It is not just aminos that are the problem, or other nitrogen containing substances. What is important is what I started with above. If a company throws in a couple of cheap aminos, two or three, to artificially spike up the 'protein' then they are cheating you. If they, however, include a mix of essential aminos in percentages typically found in, say, a whey protein, as some companies do, they may be misleading you in terms of "whole protein" but they are probably not cheating you in terms of the actual protein nutrition delivered.

Next, I will examine the label of one of the products mentioned in the article, Iron Mass by Arnold. What I expect to find is a "proprietary complex" or "proprietary blend." I wrote more about this in the GUS forum here. Proprietary blends are supplement company bullshit about "exclusive scientific formulas" that they do not want to reveal the secrets of to other companies. What this means is that in the nutrition facts panel they will coin a name such as "Big Mass PLUS Proprietary Matrix" or some such nonsense. And then, then will list a gram amount. It may read something like this:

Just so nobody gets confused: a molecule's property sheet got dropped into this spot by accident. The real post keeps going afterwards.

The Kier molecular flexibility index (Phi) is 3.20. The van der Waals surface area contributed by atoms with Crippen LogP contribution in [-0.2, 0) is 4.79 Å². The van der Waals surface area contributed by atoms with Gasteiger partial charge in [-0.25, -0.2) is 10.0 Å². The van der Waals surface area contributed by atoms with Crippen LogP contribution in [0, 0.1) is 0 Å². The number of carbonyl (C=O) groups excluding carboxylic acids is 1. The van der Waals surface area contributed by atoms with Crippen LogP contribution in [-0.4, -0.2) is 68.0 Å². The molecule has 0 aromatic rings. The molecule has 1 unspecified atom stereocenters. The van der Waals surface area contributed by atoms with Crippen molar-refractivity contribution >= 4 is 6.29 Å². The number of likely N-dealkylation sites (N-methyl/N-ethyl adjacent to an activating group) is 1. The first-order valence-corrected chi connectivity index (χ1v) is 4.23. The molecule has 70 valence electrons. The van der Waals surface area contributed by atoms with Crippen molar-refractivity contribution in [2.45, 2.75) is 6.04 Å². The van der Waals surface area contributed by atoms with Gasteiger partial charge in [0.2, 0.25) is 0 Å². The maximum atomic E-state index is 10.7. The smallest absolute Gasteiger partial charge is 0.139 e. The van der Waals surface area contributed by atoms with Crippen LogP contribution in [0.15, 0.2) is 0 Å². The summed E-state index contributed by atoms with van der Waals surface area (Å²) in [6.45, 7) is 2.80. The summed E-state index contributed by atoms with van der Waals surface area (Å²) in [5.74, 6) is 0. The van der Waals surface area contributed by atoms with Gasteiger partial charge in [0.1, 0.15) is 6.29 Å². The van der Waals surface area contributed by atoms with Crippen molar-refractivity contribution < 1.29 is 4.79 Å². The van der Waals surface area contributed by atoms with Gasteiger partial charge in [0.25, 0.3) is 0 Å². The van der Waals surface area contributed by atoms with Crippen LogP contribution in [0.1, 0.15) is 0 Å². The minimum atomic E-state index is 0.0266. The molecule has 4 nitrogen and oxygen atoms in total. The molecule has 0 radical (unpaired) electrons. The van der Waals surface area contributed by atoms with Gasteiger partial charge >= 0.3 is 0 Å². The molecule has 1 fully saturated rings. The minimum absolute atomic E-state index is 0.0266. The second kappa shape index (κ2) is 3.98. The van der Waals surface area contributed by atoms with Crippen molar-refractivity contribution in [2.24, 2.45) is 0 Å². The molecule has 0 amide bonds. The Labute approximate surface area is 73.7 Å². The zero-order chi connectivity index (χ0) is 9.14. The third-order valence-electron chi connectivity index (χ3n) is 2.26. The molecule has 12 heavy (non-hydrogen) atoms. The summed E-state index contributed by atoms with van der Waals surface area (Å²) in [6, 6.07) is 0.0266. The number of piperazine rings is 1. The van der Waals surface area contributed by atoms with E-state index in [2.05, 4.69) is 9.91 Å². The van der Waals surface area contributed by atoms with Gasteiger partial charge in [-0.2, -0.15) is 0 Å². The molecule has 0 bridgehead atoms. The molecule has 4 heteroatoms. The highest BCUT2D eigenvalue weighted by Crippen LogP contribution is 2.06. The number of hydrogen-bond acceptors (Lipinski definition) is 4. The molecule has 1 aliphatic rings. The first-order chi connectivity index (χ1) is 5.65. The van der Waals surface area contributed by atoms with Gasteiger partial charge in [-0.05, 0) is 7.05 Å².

Big Mass Plus Proprietary Matrix 45000mgs.

Notice the milligrams instead of grams. 45,000 seems more impressive. It is really the same as 45 grams. Underneath this they will list various ingredients, that may include carbohydrate sources, protein sources, individual aminos, and a host of other things you probably won't recognize. They will NOT list the individual amounts of any of these ingredients. This means you have no way of knowing how much of the protein, the aminos, or other ingredients are actually in this proprietary blend. It could be 95% carbohydrate, and you wouldn't know from the listing. They will claim a protein amount in grams per serving, of course. So, let's look at Iron Mass by Arnold.

Iron Mass by Arnold Nutrition Label Claims

First, Iron Mass by Arnold uses the shady ploy of the huge serving. A serving is two scoops, while a typical whey protein supplement is one scoop. Most people will not notice that the serving size is two scoops, just about doubling the typical protein serving, so they will think "boy, this protein has more protein." It doesn't. It actually has a little less protein per scoop than a typical whey protein serving, although amount vary. Two scoops of Iron Mass claims 40 grams of protein. A typical whey protein serving, if I recall, is around 24 grams, although isolates give more, and some companies use nonstandard, larger scoops.

Now, I found exactly what I expected, a proprietary blend:

Iron Mass Proprietary Blend 71500 mg

So, there are supposedly 71.5 grams of this proprietary blend in a serving (two scoops of powder). Now, here is what is supposedly in the blend:

Iron Mass Proprietary Blend 71500 mg

  • Elite Complex Carbohydrates Matrix
    • Sweet Potato Powder, Barley Starch
  • Muscle Plasma Protein Matrix